VIOLENCE by Richard Bausch

VIOLENCE

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KIRKUS REVIEW

 Accompanied by his newly pregnant wife, Charles Connolly, an older college student on a visit to Chicago to see his mother, leaves his motel room one night late and walks into a convenience store. There, he is involved as a hostage in a murderous robbery that leaves four people dead (including one of the robbers); by throwing himself over another hostage, Charles saves her life. He is quickly acclaimed a hero at the scene, but he slinks off quickly, horrified. What has happened to him--the death, the heroics--seems only to exacerbate an apartness that has been threatening to drive him crazy. The more that people clamor for him, the more victimized he feels--a victimization that slowly and painfully comes to root in buried memories of child abuse and abandonment in his past. Bausch (The Fireman's Wife, Mrs. Field's Daughter, etc.) has worked the theme of a boy's desolation turned adult's disaffection in some of his stories as well--and though the outlines here are clear enough, the densities seem wrong: the book has the pained atmosphere of a short story, few of a novel's turns and complications--it reads like material Bausch never fully found his swing in, distanced and foggy. A disappointment.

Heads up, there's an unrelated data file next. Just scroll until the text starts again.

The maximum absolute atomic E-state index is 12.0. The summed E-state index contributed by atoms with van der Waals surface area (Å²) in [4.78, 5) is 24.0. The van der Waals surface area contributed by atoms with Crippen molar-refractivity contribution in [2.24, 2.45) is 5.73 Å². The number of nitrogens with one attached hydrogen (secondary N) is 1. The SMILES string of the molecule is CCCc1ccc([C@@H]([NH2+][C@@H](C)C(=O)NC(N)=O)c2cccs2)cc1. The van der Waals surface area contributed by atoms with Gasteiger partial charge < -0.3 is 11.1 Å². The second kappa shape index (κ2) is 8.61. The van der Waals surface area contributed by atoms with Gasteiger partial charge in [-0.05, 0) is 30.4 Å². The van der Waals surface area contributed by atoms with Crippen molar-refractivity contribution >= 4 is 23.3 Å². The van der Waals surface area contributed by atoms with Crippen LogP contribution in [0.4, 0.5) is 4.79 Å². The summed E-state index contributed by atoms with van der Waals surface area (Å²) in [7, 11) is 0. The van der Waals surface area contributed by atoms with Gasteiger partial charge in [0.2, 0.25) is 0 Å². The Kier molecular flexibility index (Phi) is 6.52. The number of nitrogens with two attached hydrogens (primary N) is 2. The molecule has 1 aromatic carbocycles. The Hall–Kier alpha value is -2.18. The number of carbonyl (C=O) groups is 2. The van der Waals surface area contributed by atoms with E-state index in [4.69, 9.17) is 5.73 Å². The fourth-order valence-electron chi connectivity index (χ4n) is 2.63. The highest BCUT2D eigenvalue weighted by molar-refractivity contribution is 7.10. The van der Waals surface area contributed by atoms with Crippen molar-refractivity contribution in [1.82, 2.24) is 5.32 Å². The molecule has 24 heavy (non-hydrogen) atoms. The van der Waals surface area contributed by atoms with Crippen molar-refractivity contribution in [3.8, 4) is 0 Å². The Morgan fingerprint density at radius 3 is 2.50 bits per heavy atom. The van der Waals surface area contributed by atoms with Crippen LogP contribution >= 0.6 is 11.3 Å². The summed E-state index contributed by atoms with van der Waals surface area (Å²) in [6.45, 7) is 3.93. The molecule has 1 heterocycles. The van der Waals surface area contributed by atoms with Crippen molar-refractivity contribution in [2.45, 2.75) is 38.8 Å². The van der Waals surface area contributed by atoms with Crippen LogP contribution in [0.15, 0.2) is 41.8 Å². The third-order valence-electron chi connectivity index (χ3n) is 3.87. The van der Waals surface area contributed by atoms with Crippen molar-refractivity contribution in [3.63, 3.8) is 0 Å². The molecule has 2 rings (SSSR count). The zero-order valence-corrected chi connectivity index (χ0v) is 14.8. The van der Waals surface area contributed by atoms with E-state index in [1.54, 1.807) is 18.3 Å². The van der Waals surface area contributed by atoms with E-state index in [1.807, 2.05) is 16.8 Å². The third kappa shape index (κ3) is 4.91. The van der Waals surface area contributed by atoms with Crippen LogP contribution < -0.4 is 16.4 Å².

Pub Date: Jan. 1st, 1992
ISBN: 0-395-59509-6
Page count: 256pp
Publisher: Houghton Mifflin
Review Posted Online:
Kirkus Reviews Issue: Nov. 1st, 1991




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